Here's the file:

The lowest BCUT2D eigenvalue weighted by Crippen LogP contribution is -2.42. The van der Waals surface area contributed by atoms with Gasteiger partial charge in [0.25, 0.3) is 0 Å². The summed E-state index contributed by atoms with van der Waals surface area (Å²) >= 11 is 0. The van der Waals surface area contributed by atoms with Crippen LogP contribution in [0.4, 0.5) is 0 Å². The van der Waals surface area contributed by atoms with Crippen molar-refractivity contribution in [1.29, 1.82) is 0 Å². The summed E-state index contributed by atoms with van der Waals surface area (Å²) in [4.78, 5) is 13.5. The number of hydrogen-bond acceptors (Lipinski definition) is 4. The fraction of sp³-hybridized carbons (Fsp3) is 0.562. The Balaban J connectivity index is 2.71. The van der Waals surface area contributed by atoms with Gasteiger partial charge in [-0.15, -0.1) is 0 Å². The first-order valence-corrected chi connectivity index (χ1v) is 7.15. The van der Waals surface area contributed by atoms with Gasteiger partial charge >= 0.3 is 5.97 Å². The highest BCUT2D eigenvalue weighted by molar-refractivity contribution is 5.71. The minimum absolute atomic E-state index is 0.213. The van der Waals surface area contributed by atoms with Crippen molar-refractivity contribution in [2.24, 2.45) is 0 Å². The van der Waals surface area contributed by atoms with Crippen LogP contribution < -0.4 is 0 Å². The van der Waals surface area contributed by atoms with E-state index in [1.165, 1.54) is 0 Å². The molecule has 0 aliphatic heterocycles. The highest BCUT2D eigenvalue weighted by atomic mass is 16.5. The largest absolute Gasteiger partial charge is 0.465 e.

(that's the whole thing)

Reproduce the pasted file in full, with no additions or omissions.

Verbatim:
The lowest BCUT2D eigenvalue weighted by Crippen LogP contribution is -2.42. The van der Waals surface area contributed by atoms with Gasteiger partial charge in [0.25, 0.3) is 0 Å². The summed E-state index contributed by atoms with van der Waals surface area (Å²) >= 11 is 0. The van der Waals surface area contributed by atoms with Crippen LogP contribution in [0.4, 0.5) is 0 Å². The van der Waals surface area contributed by atoms with Crippen molar-refractivity contribution in [1.29, 1.82) is 0 Å². The summed E-state index contributed by atoms with van der Waals surface area (Å²) in [4.78, 5) is 13.5. The number of hydrogen-bond acceptors (Lipinski definition) is 4. The fraction of sp³-hybridized carbons (Fsp3) is 0.562. The Balaban J connectivity index is 2.71. The van der Waals surface area contributed by atoms with Gasteiger partial charge in [-0.15, -0.1) is 0 Å². The first-order valence-corrected chi connectivity index (χ1v) is 7.15. The van der Waals surface area contributed by atoms with Gasteiger partial charge >= 0.3 is 5.97 Å². The highest BCUT2D eigenvalue weighted by molar-refractivity contribution is 5.71. The minimum absolute atomic E-state index is 0.213. The van der Waals surface area contributed by atoms with Crippen molar-refractivity contribution in [2.24, 2.45) is 0 Å². The van der Waals surface area contributed by atoms with Crippen LogP contribution < -0.4 is 0 Å². The van der Waals surface area contributed by atoms with E-state index in [1.165, 1.54) is 0 Å². The molecule has 0 aliphatic heterocycles. The highest BCUT2D eigenvalue weighted by atomic mass is 16.5. The largest absolute Gasteiger partial charge is 0.465 e.